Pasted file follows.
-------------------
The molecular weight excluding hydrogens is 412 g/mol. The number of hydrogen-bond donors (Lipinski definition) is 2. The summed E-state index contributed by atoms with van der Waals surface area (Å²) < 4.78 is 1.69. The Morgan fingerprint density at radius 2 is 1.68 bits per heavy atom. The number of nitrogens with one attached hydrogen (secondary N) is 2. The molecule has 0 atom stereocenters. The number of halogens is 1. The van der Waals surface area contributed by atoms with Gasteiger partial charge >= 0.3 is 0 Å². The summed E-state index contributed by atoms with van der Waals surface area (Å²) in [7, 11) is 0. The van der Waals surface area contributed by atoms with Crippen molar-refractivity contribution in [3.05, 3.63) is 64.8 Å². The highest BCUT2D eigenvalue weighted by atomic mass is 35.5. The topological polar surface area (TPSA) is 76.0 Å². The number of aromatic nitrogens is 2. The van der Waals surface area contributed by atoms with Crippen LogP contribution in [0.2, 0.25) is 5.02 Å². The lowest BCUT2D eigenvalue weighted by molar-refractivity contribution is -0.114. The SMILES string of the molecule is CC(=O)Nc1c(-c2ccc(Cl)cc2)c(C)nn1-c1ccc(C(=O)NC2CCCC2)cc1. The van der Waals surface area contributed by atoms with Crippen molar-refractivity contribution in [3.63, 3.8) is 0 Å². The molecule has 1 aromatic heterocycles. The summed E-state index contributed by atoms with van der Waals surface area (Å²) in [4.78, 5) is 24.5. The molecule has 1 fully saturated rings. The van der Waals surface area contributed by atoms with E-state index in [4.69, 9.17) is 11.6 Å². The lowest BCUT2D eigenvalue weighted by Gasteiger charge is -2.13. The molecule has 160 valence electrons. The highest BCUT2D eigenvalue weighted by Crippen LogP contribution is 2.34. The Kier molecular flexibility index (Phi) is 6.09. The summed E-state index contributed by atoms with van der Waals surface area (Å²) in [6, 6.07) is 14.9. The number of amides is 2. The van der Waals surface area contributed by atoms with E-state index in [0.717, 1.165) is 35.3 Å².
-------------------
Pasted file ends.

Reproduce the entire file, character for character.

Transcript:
The molecular weight excluding hydrogens is 412 g/mol. The number of hydrogen-bond donors (Lipinski definition) is 2. The summed E-state index contributed by atoms with van der Waals surface area (Å²) < 4.78 is 1.69. The Morgan fingerprint density at radius 2 is 1.68 bits per heavy atom. The number of nitrogens with one attached hydrogen (secondary N) is 2. The molecule has 0 atom stereocenters. The number of halogens is 1. The van der Waals surface area contributed by atoms with Gasteiger partial charge >= 0.3 is 0 Å². The summed E-state index contributed by atoms with van der Waals surface area (Å²) in [7, 11) is 0. The van der Waals surface area contributed by atoms with Crippen molar-refractivity contribution in [3.05, 3.63) is 64.8 Å². The highest BCUT2D eigenvalue weighted by atomic mass is 35.5. The topological polar surface area (TPSA) is 76.0 Å². The number of aromatic nitrogens is 2. The van der Waals surface area contributed by atoms with Crippen LogP contribution in [0.2, 0.25) is 5.02 Å². The lowest BCUT2D eigenvalue weighted by molar-refractivity contribution is -0.114. The SMILES string of the molecule is CC(=O)Nc1c(-c2ccc(Cl)cc2)c(C)nn1-c1ccc(C(=O)NC2CCCC2)cc1. The van der Waals surface area contributed by atoms with Crippen molar-refractivity contribution in [3.63, 3.8) is 0 Å². The molecule has 1 aromatic heterocycles. The summed E-state index contributed by atoms with van der Waals surface area (Å²) in [4.78, 5) is 24.5. The molecule has 1 fully saturated rings. The van der Waals surface area contributed by atoms with E-state index in [4.69, 9.17) is 11.6 Å². The lowest BCUT2D eigenvalue weighted by Gasteiger charge is -2.13. The molecule has 160 valence electrons. The highest BCUT2D eigenvalue weighted by Crippen LogP contribution is 2.34. The Kier molecular flexibility index (Phi) is 6.09. The summed E-state index contributed by atoms with van der Waals surface area (Å²) in [6, 6.07) is 14.9. The number of amides is 2. The van der Waals surface area contributed by atoms with E-state index in [0.717, 1.165) is 35.3 Å².